The Jungfrau region of Switzerland is one of my favorite travel destinations. The pictures are beautiful, but they still pale compared to the reality.
Our top activity in this region is hiking, and the best part of hiking in the Jungfrau region is the infrastructure. For the most part, there are options for everyone. The more fit people in your group can hike to their hearts content. The rest of your party can pick and choose. They can start with a short hike, then decide whether they want to continue hiking or hop on a train, gondola, or bus.
Our first three days of hiking included (1) one of my favorite hikes, the Panoramaweg, from Männlichen to Kleine Scheidegg with an option to continue further down the mountain; (2) the First to Bachalpsee hike with an option to continue further; and (3) the North Face Trail from Allmendhubel to Mürren with the option to continue to Gimmelwald.
Sunday, June 30, 2019
Our morning started with a simple breakfast of eggs and cereal in our lovely Wengen apartment. We packed a picnic lunch, then were on our way.
Panoramaweg Hike from Männlichen to Kleine Scheidegg
Since it was a clear day, we decided to start with our favorite gentle hike, the Panoramaweg. With both my parents and kids in tow, we needed to make sure that the hike was suitable for all parties. This particular hike is both one of the most beautiful and easiest hikes in the region. There are a couple areas of mildly steep decent towards the end, but since my parents were carrying walking sticks, they had no trouble on these sections.
The trails are signed by times, not by distances, which actually makes a lot of sense given that a very steep uphill trail will take a lot longer than a flat trail of the same length. The local senior citizens (who are somewhat more fit than e.g. average Americans) recorded the time it took them to hike these trails, and those are the times on the signs. If you are fairly athletic, you will probably be a little faster. Folks less in shape may be somewhat slower.
The Panoramaweg trail is listed at 1 hour 20 minutes, but between stops at playgrounds, stops for pictures, and stops to play in random piles of snow, we spent somewhat longer on this trail.
To start, we walked into the Wengen station and bought our 6-day regional travel pass, making sure to use our half-fare cards to get a 25% discount for adults. Children from 6-15 weren’t covered by the Family Card, but they were charged a relatively nominal fee.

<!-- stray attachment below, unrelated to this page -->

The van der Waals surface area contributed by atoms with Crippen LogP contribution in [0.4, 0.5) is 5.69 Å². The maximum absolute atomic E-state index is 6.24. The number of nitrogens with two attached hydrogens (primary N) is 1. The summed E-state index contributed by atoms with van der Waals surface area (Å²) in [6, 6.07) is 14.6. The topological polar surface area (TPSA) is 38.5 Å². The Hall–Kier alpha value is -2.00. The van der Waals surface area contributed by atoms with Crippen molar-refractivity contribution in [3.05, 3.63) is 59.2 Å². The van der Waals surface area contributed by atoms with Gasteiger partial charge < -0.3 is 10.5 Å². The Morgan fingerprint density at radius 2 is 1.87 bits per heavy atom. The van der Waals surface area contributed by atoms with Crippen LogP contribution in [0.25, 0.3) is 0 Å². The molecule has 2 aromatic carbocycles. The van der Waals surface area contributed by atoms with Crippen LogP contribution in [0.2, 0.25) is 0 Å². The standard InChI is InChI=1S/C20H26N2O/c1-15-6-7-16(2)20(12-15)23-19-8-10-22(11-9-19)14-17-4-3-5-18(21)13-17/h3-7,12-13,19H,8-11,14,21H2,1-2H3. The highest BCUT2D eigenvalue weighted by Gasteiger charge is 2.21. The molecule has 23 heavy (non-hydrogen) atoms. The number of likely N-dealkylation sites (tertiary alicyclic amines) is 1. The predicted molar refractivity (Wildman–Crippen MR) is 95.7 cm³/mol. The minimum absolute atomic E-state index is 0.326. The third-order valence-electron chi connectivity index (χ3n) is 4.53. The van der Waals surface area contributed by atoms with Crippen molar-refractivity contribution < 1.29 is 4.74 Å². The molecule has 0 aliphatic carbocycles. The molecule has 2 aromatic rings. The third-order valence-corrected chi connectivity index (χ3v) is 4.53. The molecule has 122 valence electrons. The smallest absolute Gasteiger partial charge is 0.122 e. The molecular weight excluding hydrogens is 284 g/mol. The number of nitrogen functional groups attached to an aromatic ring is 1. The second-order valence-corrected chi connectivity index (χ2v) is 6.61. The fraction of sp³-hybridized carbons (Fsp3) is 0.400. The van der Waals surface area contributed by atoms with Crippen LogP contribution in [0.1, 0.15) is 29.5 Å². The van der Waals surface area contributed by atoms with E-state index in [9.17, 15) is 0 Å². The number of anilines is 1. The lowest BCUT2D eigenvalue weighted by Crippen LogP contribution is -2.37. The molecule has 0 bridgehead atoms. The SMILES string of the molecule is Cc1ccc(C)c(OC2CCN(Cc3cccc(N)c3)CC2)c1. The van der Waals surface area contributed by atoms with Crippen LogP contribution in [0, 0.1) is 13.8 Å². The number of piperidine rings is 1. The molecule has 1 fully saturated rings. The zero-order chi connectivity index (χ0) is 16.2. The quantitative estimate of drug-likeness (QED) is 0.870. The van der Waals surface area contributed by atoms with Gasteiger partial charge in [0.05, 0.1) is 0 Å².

After getting this settled, we hopped on the gondola to Männlichen. What an amazing ride up! Views of the Lauterbrunnen valley are stunning!
Once we arrived at the top, the boys took off for the playground, while we made our way more slowly. The kids were delighted by a jungle gym in the shape of a cow. Pre-teen boys thought it was hilarious to climb up through the rear end, then be spewed out the mouth down a slide.
They also really liked several games of skill that we scattered around the playground. One was a throwing game with a rope attached to two weights. The object was to wrap the rope around a horizontal metal bar.
As they played, the rest of us took the opportunity to get some pictures. So beautiful!
Shortly after we arrived, some guys playing the alpenhorn showed up. What a delight to listen to them play! We ended up staying a little longer than we intended, but it was well worth it.
As we continued down the path, we found the Panoramaweg signs to Kleine Scheidegg and started our hike. The boys quickly found some patches of snow to play in and lamented the fact that I had forgotten to bring gloves of any sort. Often, I will at least pack some cloth gloves in the daypack to protect their hands. Failing that, I might have them use a spare pair of socks as makeshift mittens. But this time, I had forgotten either option. Still, they were able to make a few snowballs before their hands started turning red, at which point I reminded them that they didn’t want to get frostbite.
The trail is stunning almost the entire way to Kleine Scheidegg. We all thoroughly enjoyed our leisurely, slightly downhill walk. As we approached our destination, we came across a little cafe with a playground across the path, so the kids stopped to swing a bit.
At one point, James picked up a friend. He was more than a little horrified when we told him to take a look. Poor kid.
From here, we hit the only minorly challenging part of the hike for my parents. The path was a little steep, but they were able to navigate it without slipping.
On the way down the hill, we found some benches with a nice overlook and decided to pull out our picnic lunch.
Hiking Kleine Scheidegg to Wengernalp
On arrival to Kleine Scheidegg, Jeremy and I knew that we wanted to continue hiking all the way back to Wengen.
My parents had the choice of getting on the train, or hiking a half hour to the next train stop, Wengernalp. They were still having fun, and while they knew there would be some steeper sections than what they experienced on the Panoramaweg, they decided to go ahead and try it.
As we continued down, we found a pretty pond and took a quick break. And between the rolling hills and the mountains, there were plenty of photo ops.
And the cows were quite fun too.